Tuesday, November 20, 2007

Happy Thanksgiving: thanks to HTML

Today we'll go to W3Schools for a further introduction to Web publishing. We've been there before, in October when you were first introduced to Hypertext Markup Language. Today we'll review the basic structure of an HTML tag ... especially the hypertext tag that creates a link ... and go over some of the other tags that allow you to publish to the Web. I hope the review will lock in what you've learned before about making links, and the other things we look at will give you some idea of how much you can do on the World Wide Web.

We'll end up at an HTML Quick List that summarizes what we've seen so you can look it up in a hurry rather than tie up precious brain cells memorizing HTML tags. I'm no great role model, but all I use consistently are the "a href=" tag for links, the "blockquote" tags for an indented graf, the "ul" and "li" tags for a bulleted list, and the formatting tags for italics and boldface. The rest I look up when I need them. Hence the link to the Quick List.

W3Schools is an electronic learning portal that educates people to World Wide Web Consortium, or W3C, standards. W3C is an international consortium of Web users that sets standards, engages in education and outreach, develops software and serves as an open forum for discussion about the Web.
As of March 2007, according to the online encyclopedia Wikipedia, W3C had 441 members. It is always open for new organizations to join. It is is headed by Sir Tim Berners-Lee, the primary author of the original URL (Uniform Resource Locator), HTTP (HyperText Transfer Protocol) and HTML specifications, the principal technologies that form the basis of the World Wide Web.

W3Schools is a project of Refsnes Data, a software development and consulting company in Norway. Hege, Ståle, and Jan Egil Refsnes are the authors. Somewhere in the stuff we look at today, they say you can get *WYSIWYG programs for Web publication but you're better off if you learn the common tags and put them in yourself. Don't ask how I know this, but believe them! They are absolutely right. So as you cut into the turkey on Thursday, offer some extra thanks that I'm making you wade through all these numbers and letters. They will put money in your pocket and cranberry sauce on your table someday.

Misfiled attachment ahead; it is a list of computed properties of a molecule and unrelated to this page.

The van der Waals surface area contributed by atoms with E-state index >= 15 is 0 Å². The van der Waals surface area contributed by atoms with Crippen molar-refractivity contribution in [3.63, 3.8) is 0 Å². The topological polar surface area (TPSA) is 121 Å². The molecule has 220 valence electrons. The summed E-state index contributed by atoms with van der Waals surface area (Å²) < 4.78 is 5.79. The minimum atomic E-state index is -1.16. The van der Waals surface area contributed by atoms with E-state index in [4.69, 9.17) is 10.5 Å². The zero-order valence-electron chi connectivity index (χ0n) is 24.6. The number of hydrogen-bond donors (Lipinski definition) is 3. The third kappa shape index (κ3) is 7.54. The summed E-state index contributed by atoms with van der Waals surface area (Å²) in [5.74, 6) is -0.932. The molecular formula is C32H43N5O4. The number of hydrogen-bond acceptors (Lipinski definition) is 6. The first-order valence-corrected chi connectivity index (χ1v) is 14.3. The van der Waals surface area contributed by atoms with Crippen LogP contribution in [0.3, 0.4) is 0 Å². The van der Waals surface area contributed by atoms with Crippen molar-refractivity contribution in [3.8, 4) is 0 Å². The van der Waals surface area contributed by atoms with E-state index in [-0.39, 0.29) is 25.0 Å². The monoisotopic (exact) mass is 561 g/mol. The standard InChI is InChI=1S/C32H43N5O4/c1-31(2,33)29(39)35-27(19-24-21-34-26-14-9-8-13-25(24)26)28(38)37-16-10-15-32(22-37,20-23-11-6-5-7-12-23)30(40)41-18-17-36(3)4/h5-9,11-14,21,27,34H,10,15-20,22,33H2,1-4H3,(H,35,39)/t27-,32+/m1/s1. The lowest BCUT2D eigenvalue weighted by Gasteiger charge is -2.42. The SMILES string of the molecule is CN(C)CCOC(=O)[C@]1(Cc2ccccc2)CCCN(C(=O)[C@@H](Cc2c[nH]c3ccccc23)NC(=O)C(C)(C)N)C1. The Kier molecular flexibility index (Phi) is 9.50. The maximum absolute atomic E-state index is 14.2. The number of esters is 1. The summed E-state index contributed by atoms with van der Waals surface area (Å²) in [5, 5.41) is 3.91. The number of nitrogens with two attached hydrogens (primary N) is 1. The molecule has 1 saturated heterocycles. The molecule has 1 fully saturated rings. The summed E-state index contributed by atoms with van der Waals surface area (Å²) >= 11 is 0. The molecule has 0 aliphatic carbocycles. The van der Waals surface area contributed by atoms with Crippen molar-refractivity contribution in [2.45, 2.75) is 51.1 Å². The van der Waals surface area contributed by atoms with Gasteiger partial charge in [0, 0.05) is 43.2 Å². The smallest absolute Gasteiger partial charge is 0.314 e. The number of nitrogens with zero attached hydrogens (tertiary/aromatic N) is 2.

Your Assignment

You knew there would be an assignment, didn't you? I want you to read up on a story that involves an issue of journalistic ethics, and post a link to the story and a very good Statement of Principles adopted by the Project for Excellence in Journalism.

Over Thanksgiving, please read about the ongoing political catfight over an item by Republican newspaper columnist Robert Novak saying Democratic presidential candidate Hillary Clinton was sitting on a nasty rumor about fellow Democrat Barack Obama. Here's an article in The Guardian that pretty well summarizes it. (The Guardian is a London daily, and I like to follow American elections in the British press ... they have a little more perspective sometimes.) I think it's going to blow over, so you won't have to spend long at it.

The Project for Excellence in Journalism, headquartered in Washington, D.C., based its Statement of Principles on four years of research, including 20 public forums and survey research with working journalists. So the statement represents a good consensus of working journalists nationwide.

Your assignment: Read about the Novak story, some of the reaction to it and his defense of what he did. Then evaluate the ethical standards he showed in this story in light of the PEJ's Statement of Principles. Post a couple of paragraphs to our class blog, and include working links to the Novak story, the Principles and whatever else you read. This assignment is partly about the discussion of law, ethics and responsiblity in the last few chapters of our textbook, and partly about getting experience posting to the blog.
* WYSIWIG = What you see is what you get, i.e. computer displays that look like a printed page. To see the difference, click on the "Edit HTML" and "Compose" tags in the Blogger dashboard. I almost always click on the "Edit HTML" tag.

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